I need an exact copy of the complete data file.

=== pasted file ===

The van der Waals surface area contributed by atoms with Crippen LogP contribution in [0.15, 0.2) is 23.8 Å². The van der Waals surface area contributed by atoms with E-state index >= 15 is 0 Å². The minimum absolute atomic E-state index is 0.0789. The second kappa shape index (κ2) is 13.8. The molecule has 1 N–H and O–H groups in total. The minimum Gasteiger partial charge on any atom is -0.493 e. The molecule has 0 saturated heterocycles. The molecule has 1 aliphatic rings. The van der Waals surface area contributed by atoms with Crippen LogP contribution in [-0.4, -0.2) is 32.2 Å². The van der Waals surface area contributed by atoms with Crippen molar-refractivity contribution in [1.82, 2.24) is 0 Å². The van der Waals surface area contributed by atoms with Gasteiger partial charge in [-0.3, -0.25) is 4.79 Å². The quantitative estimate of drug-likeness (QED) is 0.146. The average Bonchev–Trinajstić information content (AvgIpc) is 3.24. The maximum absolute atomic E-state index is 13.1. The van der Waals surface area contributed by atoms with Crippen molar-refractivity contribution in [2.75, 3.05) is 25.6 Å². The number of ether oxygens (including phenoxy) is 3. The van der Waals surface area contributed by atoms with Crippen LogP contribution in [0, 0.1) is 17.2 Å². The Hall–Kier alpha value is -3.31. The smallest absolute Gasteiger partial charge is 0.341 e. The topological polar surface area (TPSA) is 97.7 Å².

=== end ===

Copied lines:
The van der Waals surface area contributed by atoms with Crippen LogP contribution in [0.15, 0.2) is 23.8 Å². The van der Waals surface area contributed by atoms with E-state index >= 15 is 0 Å². The minimum absolute atomic E-state index is 0.0789. The second kappa shape index (κ2) is 13.8. The molecule has 1 N–H and O–H groups in total. The minimum Gasteiger partial charge on any atom is -0.493 e. The molecule has 0 saturated heterocycles. The molecule has 1 aliphatic rings. The van der Waals surface area contributed by atoms with Crippen LogP contribution in [-0.4, -0.2) is 32.2 Å². The van der Waals surface area contributed by atoms with Crippen molar-refractivity contribution in [1.82, 2.24) is 0 Å². The van der Waals surface area contributed by atoms with Gasteiger partial charge in [-0.3, -0.25) is 4.79 Å². The quantitative estimate of drug-likeness (QED) is 0.146. The average Bonchev–Trinajstić information content (AvgIpc) is 3.24. The maximum absolute atomic E-state index is 13.1. The van der Waals surface area contributed by atoms with Crippen molar-refractivity contribution in [2.75, 3.05) is 25.6 Å². The number of ether oxygens (including phenoxy) is 3. The van der Waals surface area contributed by atoms with Crippen LogP contribution in [0, 0.1) is 17.2 Å². The Hall–Kier alpha value is -3.31. The smallest absolute Gasteiger partial charge is 0.341 e. The topological polar surface area (TPSA) is 97.7 Å².